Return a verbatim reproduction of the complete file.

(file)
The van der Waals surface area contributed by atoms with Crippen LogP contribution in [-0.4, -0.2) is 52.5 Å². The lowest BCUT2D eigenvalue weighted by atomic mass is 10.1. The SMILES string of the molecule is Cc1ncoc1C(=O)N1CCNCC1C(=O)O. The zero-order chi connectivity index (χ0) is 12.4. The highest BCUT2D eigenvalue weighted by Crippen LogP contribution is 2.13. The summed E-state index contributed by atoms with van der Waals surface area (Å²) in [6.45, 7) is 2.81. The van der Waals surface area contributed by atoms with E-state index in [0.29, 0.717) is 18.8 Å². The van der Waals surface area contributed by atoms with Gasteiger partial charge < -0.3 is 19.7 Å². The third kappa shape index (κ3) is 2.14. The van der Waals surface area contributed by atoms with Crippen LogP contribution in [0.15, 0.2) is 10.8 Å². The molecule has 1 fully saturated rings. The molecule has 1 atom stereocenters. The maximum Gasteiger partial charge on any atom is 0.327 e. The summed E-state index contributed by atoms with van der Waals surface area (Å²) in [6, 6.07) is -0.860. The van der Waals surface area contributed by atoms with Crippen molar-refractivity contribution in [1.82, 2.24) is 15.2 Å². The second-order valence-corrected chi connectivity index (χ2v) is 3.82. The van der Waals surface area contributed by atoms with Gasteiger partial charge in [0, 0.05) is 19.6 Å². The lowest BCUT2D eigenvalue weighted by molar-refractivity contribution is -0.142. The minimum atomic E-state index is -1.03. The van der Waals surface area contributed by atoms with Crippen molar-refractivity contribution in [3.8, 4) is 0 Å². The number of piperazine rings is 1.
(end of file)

The van der Waals surface area contributed by atoms with Crippen LogP contribution in [-0.4, -0.2) is 52.5 Å². The lowest BCUT2D eigenvalue weighted by atomic mass is 10.1. The SMILES string of the molecule is Cc1ncoc1C(=O)N1CCNCC1C(=O)O. The zero-order chi connectivity index (χ0) is 12.4. The highest BCUT2D eigenvalue weighted by Crippen LogP contribution is 2.13. The summed E-state index contributed by atoms with van der Waals surface area (Å²) in [6.45, 7) is 2.81. The van der Waals surface area contributed by atoms with E-state index in [0.29, 0.717) is 18.8 Å². The van der Waals surface area contributed by atoms with Gasteiger partial charge < -0.3 is 19.7 Å². The third kappa shape index (κ3) is 2.14. The van der Waals surface area contributed by atoms with Crippen LogP contribution in [0.15, 0.2) is 10.8 Å². The molecule has 1 fully saturated rings. The molecule has 1 atom stereocenters. The maximum Gasteiger partial charge on any atom is 0.327 e. The summed E-state index contributed by atoms with van der Waals surface area (Å²) in [6, 6.07) is -0.860. The van der Waals surface area contributed by atoms with Crippen molar-refractivity contribution in [1.82, 2.24) is 15.2 Å². The second-order valence-corrected chi connectivity index (χ2v) is 3.82. The van der Waals surface area contributed by atoms with Gasteiger partial charge in [0, 0.05) is 19.6 Å². The lowest BCUT2D eigenvalue weighted by molar-refractivity contribution is -0.142. The minimum atomic E-state index is -1.03. The van der Waals surface area contributed by atoms with Crippen molar-refractivity contribution in [3.8, 4) is 0 Å². The number of piperazine rings is 1.